Smart Systems Developer Manifest: 15 Principles

Published on December 17, 2018

Smart Systems Developer Manifest: 15 Principles

    We bring to your attention the article of Vladislav Zaitsev ( vvzvlad ), the invited guest of our blog. Vladislav has long been engaged in the topic of "smart homes", and summarizing his experience, he proposes the following basic principles for the design of such systems.

    Today I want to talk to you about smart homes in particular and IoT devices in general. But it will not be an ordinary article: there will be no hardware, links to manufacturers, pieces of code and repositories on the githaba. Today we will discuss something more high-level - the principles by which "smart" systems are organized. Continuing to read the article, you agree that you are satisfied with the next disclaimer.

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    Actually, the disclaimer itself
    1. Все эти пункты касаются только потребительских IoT-систем (читай «умных домов»). Тех, что человек может купить в магазине и установить без привлечения специализированных инсталляторов/интеграторов.
    2. Часть этих принципов не применима к промышленным системам (там свои требования и принципы), а также, к системам, где есть отделённые от пользователя эксплуатанты (например, умный дом, который устанавливается и обслуживается специально обученными людьми).

      Также часть принципов не применима к системам уровня «игрушка для гиков», к самодельным и open-source системам, у которых нет единого product owner.
    3. И, конечно, всё написанное ниже — это исключительно моё мнение, основанное на моём многолетнем опыте. Вы имеете право не соглашаться с ним.



    A smart home is a system that takes on a part of a person’s daily worries. From here follows the first and most basic principle:

    1. A smart home should make life easier and simpler.


    A smart home is a system for living, not a toy for geeks. Any system using one that is more difficult than conventional switches - not smart home.

    Any new product should be tested for compliance with this principle. If she does not make life easier, and you do not understand how to make it easier, she has no place in a smart house. You can try to present it as a learning system.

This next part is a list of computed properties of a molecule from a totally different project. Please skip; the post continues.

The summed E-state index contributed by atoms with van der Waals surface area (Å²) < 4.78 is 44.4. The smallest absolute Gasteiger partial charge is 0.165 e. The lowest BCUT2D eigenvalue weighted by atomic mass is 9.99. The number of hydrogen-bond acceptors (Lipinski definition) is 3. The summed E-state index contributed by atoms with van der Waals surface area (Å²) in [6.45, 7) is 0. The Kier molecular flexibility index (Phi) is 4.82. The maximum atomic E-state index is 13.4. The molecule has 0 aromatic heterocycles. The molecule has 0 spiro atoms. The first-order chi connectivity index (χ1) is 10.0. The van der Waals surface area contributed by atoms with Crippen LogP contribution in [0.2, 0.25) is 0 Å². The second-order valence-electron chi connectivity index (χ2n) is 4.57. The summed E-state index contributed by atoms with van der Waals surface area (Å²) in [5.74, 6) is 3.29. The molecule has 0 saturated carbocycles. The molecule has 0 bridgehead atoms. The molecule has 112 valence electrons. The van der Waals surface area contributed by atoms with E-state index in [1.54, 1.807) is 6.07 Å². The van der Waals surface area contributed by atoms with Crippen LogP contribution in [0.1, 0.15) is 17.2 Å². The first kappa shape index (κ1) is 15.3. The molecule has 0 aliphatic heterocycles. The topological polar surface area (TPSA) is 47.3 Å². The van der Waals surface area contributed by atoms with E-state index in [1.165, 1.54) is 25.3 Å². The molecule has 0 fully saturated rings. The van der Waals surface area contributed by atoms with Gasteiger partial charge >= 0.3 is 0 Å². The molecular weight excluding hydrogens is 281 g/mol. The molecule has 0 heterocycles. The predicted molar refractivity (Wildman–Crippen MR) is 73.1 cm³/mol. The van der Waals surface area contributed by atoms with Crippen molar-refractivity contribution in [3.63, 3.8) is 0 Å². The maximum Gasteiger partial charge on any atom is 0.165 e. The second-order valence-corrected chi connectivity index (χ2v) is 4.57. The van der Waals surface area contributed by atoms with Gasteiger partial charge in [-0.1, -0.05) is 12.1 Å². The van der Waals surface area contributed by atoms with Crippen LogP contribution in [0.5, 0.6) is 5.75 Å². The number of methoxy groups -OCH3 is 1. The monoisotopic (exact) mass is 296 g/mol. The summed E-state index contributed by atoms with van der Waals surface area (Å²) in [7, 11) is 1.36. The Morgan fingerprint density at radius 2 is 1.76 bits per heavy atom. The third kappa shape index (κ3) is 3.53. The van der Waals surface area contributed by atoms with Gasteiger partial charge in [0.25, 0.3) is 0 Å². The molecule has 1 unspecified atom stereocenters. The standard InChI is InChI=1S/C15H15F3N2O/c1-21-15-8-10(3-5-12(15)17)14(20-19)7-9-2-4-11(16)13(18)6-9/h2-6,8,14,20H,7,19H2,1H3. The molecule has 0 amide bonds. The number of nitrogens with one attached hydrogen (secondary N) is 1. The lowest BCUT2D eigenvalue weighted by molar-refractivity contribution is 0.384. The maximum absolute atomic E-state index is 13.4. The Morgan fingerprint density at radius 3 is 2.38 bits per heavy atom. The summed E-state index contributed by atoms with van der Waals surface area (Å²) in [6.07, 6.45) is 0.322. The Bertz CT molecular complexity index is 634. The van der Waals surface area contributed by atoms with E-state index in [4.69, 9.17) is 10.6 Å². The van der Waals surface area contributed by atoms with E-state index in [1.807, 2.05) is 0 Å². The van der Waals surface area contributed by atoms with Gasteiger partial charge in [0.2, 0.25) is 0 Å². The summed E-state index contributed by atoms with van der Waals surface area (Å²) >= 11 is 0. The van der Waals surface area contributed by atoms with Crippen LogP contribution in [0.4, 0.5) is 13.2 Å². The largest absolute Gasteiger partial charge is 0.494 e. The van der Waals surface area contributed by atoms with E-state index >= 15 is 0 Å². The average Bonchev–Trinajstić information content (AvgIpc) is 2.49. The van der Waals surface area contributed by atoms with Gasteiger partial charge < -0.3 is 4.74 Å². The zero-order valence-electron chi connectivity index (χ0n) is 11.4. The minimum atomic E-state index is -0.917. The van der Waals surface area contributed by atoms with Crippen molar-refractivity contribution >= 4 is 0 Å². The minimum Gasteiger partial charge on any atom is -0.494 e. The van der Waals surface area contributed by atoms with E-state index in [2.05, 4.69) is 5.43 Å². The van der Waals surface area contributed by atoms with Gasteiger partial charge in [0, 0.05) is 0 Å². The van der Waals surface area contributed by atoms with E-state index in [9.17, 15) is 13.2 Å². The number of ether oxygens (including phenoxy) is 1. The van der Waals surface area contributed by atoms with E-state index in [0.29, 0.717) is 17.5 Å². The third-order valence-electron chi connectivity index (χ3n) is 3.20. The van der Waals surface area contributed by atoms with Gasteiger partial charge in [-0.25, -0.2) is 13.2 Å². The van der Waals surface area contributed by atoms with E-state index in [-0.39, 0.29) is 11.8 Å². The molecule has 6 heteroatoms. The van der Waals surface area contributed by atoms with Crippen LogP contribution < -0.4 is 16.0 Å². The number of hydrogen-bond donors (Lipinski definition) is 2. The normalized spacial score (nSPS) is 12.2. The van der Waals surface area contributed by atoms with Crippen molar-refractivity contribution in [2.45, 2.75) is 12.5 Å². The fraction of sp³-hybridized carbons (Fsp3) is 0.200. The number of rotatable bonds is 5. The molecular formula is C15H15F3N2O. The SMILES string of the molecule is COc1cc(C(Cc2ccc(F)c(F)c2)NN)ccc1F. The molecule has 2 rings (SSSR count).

The second most important principle concerns how the user interacts with the system:

    2. Good user experience is more important than functionality.


    A penny price cool tool that can not be used normally. Convenient and reliable devices with limited functionality are more likely to succeed than complex products for “all occasions”.

    2.1. Convenient interfaces are better than customizable.


    You do not understand how to save and a bunch of functions, and a simple interface? You push all the functions in a row in the hope that the user will figure out what he wants? Get out of the profession!
    You do not understand how to combine convenience and a bunch of settings? Donate settings. Any functionality will be cooler than a regular switch, but excessive complexity will easily force the user to return to the switch.

    The same applies to the quality of work. A button that simply turns on the light is better than the brightness slider, which is sometimes buggy:

    2.2. The quality of implemented functions is more important than their quantity.


    Little reliable, but proven functionality is better than a lot, but working somehow.
    One of the mechanisms enshrined in the human psyche by evolution is a more active reaction to negative stimuli. Negative factors are more important than positive ones: to miss the approach of a dangerous predator is much more terrible than not noticing and not eating a tasty fruit on a tree. If there are no functions in your system, it’s not scary, it’s just the absence of a positive stimulus. But the function that exists, but working poorly, is a negative incentive: it is remembered more easily and is remembered longer.

    2.3. The introduction of the system should not reduce the usual speed.


    Delays are not allowed, as they impair the user experience. This is also a negative incentive. If a person does not notice the delay 2 between the click of a conventional switch and the turning on of the light, he should not notice it in your system.

    Modern iron works at a very high speed. There is no problem to reach frequencies of tens of megahertz on microcontrollers and at least tens of kilobits per second, even over the radio channel. If you cannot make a system in these conditions, the user does not feel any delays in the work - out of the profession!

    2.4. The system should not break the already formed user habits.


    Your system is only a small piece of human life. The lifetime of a person exceeds the lifetime of the system at best a couple of times, and at worst - an order of magnitude. Your system will go away just as it comes, and human life will continue. And in this life, a person has formed habits regarding the preferred brightness of the light, the location of the switches, how it is convenient for him to turn on the light and control the climate at home.